If Dharma Drum Mountain was a normal place to live, as I was a fairly normal fellow, I would probably take lots of photos and upload them to this blog for viewing. This place is beautiful, and there are many images throughout the day that would be nice to share.
However, this is a monastery, and I’d rather be doing something else than taking pictures, in all honesty. Besides, taking pictures in a monastery is a bit of a sensitive endeavor. The closer you get to the spiritual life here, the less pictures are allowed or even worth taking. So, there’s not much I feel I can offer by way of photos of life here at DDM, other than a select few (for some more photos of the grounds and buildings of DDM, you can look here.)
However, in lieu of many photos, I might be able to offer some sense of things through some descriptive words and select pictures. There are some aspects of life here that seem interesting to share, and hopefully the following words will be able to communicate a bit of it all:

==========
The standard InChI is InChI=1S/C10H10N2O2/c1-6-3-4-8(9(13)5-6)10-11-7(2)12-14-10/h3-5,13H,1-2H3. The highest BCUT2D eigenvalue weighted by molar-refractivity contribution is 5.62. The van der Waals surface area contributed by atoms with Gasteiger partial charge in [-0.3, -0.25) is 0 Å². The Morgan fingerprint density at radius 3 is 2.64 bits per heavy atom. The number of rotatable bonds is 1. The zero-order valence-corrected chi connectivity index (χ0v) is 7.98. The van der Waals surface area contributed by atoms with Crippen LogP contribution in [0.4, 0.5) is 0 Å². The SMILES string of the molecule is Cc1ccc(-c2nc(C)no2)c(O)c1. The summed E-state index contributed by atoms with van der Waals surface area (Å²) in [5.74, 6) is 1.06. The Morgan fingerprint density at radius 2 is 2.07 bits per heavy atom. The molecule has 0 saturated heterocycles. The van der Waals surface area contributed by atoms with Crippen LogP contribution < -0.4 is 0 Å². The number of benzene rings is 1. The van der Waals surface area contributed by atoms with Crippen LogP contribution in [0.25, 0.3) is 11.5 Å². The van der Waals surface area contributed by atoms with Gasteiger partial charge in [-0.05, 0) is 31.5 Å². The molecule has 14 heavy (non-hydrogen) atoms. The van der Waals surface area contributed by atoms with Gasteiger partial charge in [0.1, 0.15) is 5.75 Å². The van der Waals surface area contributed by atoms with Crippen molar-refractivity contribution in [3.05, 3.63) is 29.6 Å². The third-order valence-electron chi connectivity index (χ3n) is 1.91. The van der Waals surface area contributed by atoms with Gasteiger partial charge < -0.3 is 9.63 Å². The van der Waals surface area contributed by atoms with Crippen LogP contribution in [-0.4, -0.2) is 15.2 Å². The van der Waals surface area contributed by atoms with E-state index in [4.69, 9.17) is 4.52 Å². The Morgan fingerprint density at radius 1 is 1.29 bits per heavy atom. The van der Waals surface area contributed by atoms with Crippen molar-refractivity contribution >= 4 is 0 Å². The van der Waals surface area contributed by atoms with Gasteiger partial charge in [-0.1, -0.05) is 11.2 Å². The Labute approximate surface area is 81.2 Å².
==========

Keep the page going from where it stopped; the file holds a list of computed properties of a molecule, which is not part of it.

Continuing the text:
“Amituofo”: This is the ubiquitous greeting you hear throughout Buddhist communities in Taiwan. It is composed of four characters: 阿彌陀佛 (ā-mí-tuó-fó), which mean nothing if translated together literally. Instead they represent, phonetically, the name of a transcendent Buddha called Amitabha, in Sanskrit. I am not all that familiar with the teachings of this Buddha, but basically, according to ancient texts (composed well after the historic Buddha lived), Amitabha Buddha made 48 great vows to “save” sentient beings by creating, through his practice and aspiration, a Pure Land in the west (which is an example of a “Buddha Field” [buddhaksetra, in Sanskrit], the inspiration for the title of this blog). It is in Amitabha’s Pure Land that beings may be reborn and attain awakening under near-perfect conditions, according to certain Buddhist traditions.